In recent years, we have experienced dramatic extremes weather wise in the UK. Storms are becoming more regular and more destructive, followed by soaring temperatures and drought in summer. Despite the opposing weather conditions, one thing remained a constant throughout the year: the risk of flooding.
In which season is flooding most likely to occur?
Floods can occur at any time during the year. This can be due to unusually dry periods when the ground hardens and subsequent heavy rains simply run off the surface, or waterlogged ground following a prolonged period of wet weather.
Risk of flooding in winter - Traditionally winter is when we expect to see the highest levels of flooding, with the prevalence of storms and cold temperatures. Last winter, we saw widespread devastation and disruption as the UK was battered by three closely followed storms which resulted in almost 200 flood warnings being issued across the UK (The Flood People, 2022). Hit with heavy snowfall in some areas in December 2022 many experienced prolonged disruptions due to the freezing conditions followed by the effects of it quickly thawing leaving an excess of ground water. Compounded by further precipitation, just one month into 2023 and several parts of the UK found themselves under water due to the heavy rainfall with over 250 flood warnings issued (Riches, 2023).
Risk of floods in spring - In spring, we are faced with two potential issues. The first is the when the winter snow melts away in higher altitude areas which have retained snow throughout the winter or if we experience heavy spring rain.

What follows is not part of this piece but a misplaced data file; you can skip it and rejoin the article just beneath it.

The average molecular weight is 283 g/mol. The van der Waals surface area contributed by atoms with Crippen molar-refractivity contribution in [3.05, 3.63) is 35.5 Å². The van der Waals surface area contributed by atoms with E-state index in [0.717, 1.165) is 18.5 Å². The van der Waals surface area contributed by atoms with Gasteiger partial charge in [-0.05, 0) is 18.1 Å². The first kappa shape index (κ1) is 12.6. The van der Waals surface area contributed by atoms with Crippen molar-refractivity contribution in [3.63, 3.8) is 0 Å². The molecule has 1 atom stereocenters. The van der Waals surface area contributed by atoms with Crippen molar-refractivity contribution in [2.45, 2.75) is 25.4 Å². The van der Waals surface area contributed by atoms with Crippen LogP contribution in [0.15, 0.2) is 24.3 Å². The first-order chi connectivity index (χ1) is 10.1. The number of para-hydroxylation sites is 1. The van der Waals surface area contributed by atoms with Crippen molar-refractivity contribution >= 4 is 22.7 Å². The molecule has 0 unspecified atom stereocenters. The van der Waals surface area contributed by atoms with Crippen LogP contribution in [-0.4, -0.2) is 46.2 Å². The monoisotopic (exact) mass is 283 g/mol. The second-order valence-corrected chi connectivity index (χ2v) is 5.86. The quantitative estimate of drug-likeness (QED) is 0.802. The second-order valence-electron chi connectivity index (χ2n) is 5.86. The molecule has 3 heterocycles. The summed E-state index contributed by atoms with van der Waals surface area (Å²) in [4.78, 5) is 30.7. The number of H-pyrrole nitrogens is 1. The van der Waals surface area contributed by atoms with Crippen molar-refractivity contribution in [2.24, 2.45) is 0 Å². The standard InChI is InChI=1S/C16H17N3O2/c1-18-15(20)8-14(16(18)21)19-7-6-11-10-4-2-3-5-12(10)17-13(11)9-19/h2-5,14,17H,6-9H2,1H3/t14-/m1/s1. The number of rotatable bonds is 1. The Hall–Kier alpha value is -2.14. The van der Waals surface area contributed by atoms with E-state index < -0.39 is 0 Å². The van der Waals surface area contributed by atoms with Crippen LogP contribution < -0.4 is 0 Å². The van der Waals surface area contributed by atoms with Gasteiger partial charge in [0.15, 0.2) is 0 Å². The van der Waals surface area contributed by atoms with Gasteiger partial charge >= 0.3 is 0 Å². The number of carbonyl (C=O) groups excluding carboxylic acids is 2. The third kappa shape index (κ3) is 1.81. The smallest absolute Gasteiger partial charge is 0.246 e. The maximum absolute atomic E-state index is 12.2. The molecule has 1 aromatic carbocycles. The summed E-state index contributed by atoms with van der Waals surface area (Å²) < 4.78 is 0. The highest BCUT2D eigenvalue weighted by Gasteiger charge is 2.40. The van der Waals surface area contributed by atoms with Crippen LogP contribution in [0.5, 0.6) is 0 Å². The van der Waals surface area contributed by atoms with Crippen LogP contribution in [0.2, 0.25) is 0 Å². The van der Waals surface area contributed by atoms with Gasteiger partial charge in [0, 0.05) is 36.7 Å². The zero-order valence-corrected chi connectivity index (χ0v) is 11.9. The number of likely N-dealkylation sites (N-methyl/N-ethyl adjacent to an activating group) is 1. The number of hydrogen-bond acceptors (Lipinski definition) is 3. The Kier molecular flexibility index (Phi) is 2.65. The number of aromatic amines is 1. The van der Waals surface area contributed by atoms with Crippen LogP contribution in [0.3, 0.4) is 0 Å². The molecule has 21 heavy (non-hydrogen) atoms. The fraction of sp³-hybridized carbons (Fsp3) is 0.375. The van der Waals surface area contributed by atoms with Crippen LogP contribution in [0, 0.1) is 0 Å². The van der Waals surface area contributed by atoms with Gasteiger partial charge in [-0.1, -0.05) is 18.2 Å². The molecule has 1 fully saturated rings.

Risk of floods in summer - Flash flooding in the summer is becoming more and more common. In the past 20 years, we have experienced the top 10 hottest years in the UK (Carbon Brief, 2023). The rising temperatures in summer especially, mean that it is now crucial that we learn to adapt to coping with these intense heatwaves. Once upon a time, heatwaves may have been perceived as ideal for those opting for a staycation however with these heatwaves comes uncomfortable conditions and droughts. The ground becomes very dry and if it is followed by heavy rain flash flooding poses a real threat.
Risks of floods in autumn - If Autumn rains follow a long dry summer the potential for flooding and flash flooding is similar to that of summer. In addition, the build-up of fallen leaves can block drains and allow surface water to build up.
As we can see, now more than ever, it is prudent to invest some time in creating a personal flood plan.